Usability Testing

Several private companies now offer fee-based online usability testing services that connect their clients with video and audio feedback from representative users. For our project, we used the online usability testing service UserTesting (www.usertesting.com) to iteratively develop the U2U DSTs and associated marketing materials. We chose UserTesting because the pricing and scope of the available tests were most aligned with our needs.

UserTesting requires application of the following steps in planning and implementing its testing service:

  1. Develop a mock or draft version of the product to be tested.
  2. Draft and thoroughly review tasks and/or questions for testers.
  3. Decide on the number of people who will complete the test.
  4. Develop screener questions to ensure that testers will be representative of actual users. (Figure 1 shows screener questions for our project.)
  5. Deploy the test.
  6. Click URLs received via email from UserTesting to access feedback videos of testers performing the assigned tasks and talking aloud.
  7. Watch and respond to each feedback video. (Figure 2 shows a still from a feedback video.) Enter your comments on the "Annotations" tab (saving comments at particular points in the video); save individual clips from the video by accessing the "Clips" tab; watch any particular task from the "Tasks" tab; and view answers to any open-ended questions on the "Answers" tab.
  8. Rate each test to provide feedback to UserTesting. This step includes rating bad tests poorly so that UserTesting can contact you for additional information and then replace any bad test with a new one.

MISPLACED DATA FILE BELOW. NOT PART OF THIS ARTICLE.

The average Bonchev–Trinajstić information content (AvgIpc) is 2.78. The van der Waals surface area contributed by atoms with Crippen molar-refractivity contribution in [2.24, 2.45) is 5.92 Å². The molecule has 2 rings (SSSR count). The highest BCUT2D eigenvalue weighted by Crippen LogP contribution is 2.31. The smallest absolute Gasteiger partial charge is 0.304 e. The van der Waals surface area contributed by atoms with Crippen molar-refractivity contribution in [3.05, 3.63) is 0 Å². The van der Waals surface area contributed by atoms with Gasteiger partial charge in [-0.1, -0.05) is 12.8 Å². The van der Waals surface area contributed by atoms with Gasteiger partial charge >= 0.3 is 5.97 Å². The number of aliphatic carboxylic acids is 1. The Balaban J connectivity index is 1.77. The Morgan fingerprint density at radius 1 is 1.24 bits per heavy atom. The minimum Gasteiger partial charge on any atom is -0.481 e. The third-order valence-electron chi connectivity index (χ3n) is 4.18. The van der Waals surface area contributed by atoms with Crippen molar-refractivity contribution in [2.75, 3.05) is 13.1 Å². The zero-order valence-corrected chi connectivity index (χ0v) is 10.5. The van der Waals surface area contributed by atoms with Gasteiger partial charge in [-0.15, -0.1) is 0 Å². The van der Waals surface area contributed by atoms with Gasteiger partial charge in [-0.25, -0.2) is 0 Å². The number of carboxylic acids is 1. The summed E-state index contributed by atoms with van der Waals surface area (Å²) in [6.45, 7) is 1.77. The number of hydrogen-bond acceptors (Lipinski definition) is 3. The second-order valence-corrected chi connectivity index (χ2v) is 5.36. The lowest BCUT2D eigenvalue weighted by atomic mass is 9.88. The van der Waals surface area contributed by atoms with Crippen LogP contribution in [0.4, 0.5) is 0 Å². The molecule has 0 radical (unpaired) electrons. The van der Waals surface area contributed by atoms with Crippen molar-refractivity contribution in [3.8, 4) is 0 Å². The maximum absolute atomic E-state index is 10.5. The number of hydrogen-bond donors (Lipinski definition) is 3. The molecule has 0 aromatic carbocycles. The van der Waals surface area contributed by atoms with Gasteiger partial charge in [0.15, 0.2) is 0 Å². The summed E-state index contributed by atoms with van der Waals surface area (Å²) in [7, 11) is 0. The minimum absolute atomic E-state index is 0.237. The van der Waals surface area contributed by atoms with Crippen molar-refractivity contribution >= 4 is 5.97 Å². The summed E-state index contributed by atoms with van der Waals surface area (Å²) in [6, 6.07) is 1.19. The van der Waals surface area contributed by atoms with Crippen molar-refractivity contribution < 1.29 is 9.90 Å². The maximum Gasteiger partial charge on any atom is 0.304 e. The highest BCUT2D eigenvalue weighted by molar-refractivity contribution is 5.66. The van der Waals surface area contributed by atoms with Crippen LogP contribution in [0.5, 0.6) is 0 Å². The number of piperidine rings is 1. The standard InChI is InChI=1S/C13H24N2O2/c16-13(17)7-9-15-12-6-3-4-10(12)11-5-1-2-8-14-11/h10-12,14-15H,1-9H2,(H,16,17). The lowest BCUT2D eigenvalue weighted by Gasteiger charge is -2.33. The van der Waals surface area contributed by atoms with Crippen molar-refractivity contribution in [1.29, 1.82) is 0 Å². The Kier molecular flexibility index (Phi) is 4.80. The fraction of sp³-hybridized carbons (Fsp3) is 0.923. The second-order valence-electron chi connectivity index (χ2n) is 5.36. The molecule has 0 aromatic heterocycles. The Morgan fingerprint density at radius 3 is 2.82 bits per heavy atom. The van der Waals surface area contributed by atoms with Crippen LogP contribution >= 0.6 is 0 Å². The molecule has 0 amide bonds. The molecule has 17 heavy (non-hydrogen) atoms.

We negotiated a contract and bought 90 user credits for $4,500 that we could use over a 2-year period. One user test of up to 15 min equals one credit. UserTesting emailed feedback videos shortly after we deployed the test.

Figure 1.
Screener Demographic Questions Used for Testing Irrigation Investment Tool

Screener Question #1
Are you a corn/soybean grower OR do you advise farmers related to any aspect of corn/soybean production?
Multiple Choice Options:
  • Yes (Include users who select this answer)
  • No
  • None of the above

Screener Question #2
In what state do you primarily work?
Multiple Choice Options:
  • Illinois (Include users who select this answer)
  • Indiana (Include users who select this answer)
  • Iowa (Include users who select this answer)
  • Kansas (Include users who select this answer)
  • Michigan (Include users who select this answer)
  • Minnesota (Include users who select this answer)
  • Missouri (Include users who select this answer)
  • Nebraska (Include users who select this answer)
  • North Dakota (Include users who select this answer)
  • Ohio (Include users who select this answer)
  • South Dakota (Include users who select this answer)
  • Wisconsin (Include users who select this answer)
  • None of the above

Figure 2.
Tester Feedback from Irrigation Investment Tool Development

Recommendations

On the basis of our experience, we are able to provide recommendations to others interested in performing user testing of online resources.